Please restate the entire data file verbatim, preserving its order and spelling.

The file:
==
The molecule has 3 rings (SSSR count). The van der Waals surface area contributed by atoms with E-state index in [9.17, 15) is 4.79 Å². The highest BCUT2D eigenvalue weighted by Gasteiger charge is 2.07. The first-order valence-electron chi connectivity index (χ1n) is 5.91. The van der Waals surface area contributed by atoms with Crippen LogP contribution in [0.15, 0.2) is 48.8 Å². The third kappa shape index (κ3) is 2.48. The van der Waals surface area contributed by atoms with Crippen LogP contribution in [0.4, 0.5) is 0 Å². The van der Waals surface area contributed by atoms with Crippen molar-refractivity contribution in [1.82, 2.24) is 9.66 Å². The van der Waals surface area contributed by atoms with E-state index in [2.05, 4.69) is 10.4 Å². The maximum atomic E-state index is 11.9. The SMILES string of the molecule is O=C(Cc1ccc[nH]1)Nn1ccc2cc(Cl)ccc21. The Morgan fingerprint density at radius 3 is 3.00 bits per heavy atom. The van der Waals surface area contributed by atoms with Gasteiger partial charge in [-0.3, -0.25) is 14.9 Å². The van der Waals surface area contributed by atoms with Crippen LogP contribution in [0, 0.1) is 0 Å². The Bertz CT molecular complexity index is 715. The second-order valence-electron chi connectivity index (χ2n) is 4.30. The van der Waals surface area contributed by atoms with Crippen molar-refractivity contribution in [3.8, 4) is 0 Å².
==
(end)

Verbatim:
The molecule has 3 rings (SSSR count). The van der Waals surface area contributed by atoms with E-state index in [9.17, 15) is 4.79 Å². The highest BCUT2D eigenvalue weighted by Gasteiger charge is 2.07. The first-order valence-electron chi connectivity index (χ1n) is 5.91. The van der Waals surface area contributed by atoms with Crippen LogP contribution in [0.15, 0.2) is 48.8 Å². The third kappa shape index (κ3) is 2.48. The van der Waals surface area contributed by atoms with Crippen LogP contribution in [0.4, 0.5) is 0 Å². The van der Waals surface area contributed by atoms with Crippen molar-refractivity contribution in [1.82, 2.24) is 9.66 Å². The van der Waals surface area contributed by atoms with E-state index in [2.05, 4.69) is 10.4 Å². The maximum atomic E-state index is 11.9. The SMILES string of the molecule is O=C(Cc1ccc[nH]1)Nn1ccc2cc(Cl)ccc21. The Morgan fingerprint density at radius 3 is 3.00 bits per heavy atom. The van der Waals surface area contributed by atoms with Gasteiger partial charge in [-0.3, -0.25) is 14.9 Å². The van der Waals surface area contributed by atoms with Crippen LogP contribution in [0, 0.1) is 0 Å². The Bertz CT molecular complexity index is 715. The second-order valence-electron chi connectivity index (χ2n) is 4.30. The van der Waals surface area contributed by atoms with Crippen molar-refractivity contribution in [3.8, 4) is 0 Å².